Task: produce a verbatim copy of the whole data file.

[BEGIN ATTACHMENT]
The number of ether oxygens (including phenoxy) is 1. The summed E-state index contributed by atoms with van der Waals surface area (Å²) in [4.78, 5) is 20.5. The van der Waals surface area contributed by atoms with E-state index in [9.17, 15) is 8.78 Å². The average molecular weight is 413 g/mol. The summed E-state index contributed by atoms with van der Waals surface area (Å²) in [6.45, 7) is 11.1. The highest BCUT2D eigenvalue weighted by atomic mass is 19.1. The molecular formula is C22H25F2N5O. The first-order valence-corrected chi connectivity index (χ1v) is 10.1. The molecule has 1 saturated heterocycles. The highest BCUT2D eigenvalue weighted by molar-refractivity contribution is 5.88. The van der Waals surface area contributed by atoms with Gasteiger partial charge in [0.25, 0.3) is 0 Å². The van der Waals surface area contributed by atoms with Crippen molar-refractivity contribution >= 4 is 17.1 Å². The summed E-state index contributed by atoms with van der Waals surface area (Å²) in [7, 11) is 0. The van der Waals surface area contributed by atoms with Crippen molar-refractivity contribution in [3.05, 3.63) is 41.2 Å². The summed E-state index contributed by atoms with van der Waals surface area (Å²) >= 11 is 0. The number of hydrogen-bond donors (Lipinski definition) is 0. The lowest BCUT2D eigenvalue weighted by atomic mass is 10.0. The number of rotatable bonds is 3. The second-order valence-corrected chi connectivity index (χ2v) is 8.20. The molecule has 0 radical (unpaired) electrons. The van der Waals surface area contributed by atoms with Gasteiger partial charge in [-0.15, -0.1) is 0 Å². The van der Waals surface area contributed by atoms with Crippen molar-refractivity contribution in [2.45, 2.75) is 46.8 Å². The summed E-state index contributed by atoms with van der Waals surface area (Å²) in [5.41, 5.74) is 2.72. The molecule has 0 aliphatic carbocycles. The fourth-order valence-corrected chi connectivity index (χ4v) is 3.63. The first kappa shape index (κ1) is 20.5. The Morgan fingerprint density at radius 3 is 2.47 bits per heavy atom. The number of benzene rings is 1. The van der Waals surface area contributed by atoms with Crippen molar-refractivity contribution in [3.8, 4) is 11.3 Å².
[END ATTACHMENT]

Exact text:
The number of ether oxygens (including phenoxy) is 1. The summed E-state index contributed by atoms with van der Waals surface area (Å²) in [4.78, 5) is 20.5. The van der Waals surface area contributed by atoms with E-state index in [9.17, 15) is 8.78 Å². The average molecular weight is 413 g/mol. The summed E-state index contributed by atoms with van der Waals surface area (Å²) in [6.45, 7) is 11.1. The highest BCUT2D eigenvalue weighted by atomic mass is 19.1. The molecular formula is C22H25F2N5O. The first-order valence-corrected chi connectivity index (χ1v) is 10.1. The molecule has 1 saturated heterocycles. The highest BCUT2D eigenvalue weighted by molar-refractivity contribution is 5.88. The van der Waals surface area contributed by atoms with Gasteiger partial charge in [0.25, 0.3) is 0 Å². The van der Waals surface area contributed by atoms with Crippen molar-refractivity contribution >= 4 is 17.1 Å². The summed E-state index contributed by atoms with van der Waals surface area (Å²) in [7, 11) is 0. The van der Waals surface area contributed by atoms with Crippen molar-refractivity contribution in [3.05, 3.63) is 41.2 Å². The summed E-state index contributed by atoms with van der Waals surface area (Å²) >= 11 is 0. The number of hydrogen-bond donors (Lipinski definition) is 0. The lowest BCUT2D eigenvalue weighted by atomic mass is 10.0. The number of rotatable bonds is 3. The second-order valence-corrected chi connectivity index (χ2v) is 8.20. The molecule has 0 radical (unpaired) electrons. The van der Waals surface area contributed by atoms with Gasteiger partial charge in [-0.15, -0.1) is 0 Å². The van der Waals surface area contributed by atoms with Crippen molar-refractivity contribution in [2.45, 2.75) is 46.8 Å². The summed E-state index contributed by atoms with van der Waals surface area (Å²) in [5.41, 5.74) is 2.72. The molecule has 0 aliphatic carbocycles. The fourth-order valence-corrected chi connectivity index (χ4v) is 3.63. The first kappa shape index (κ1) is 20.5. The Morgan fingerprint density at radius 3 is 2.47 bits per heavy atom. The number of benzene rings is 1. The van der Waals surface area contributed by atoms with Crippen molar-refractivity contribution in [3.8, 4) is 11.3 Å².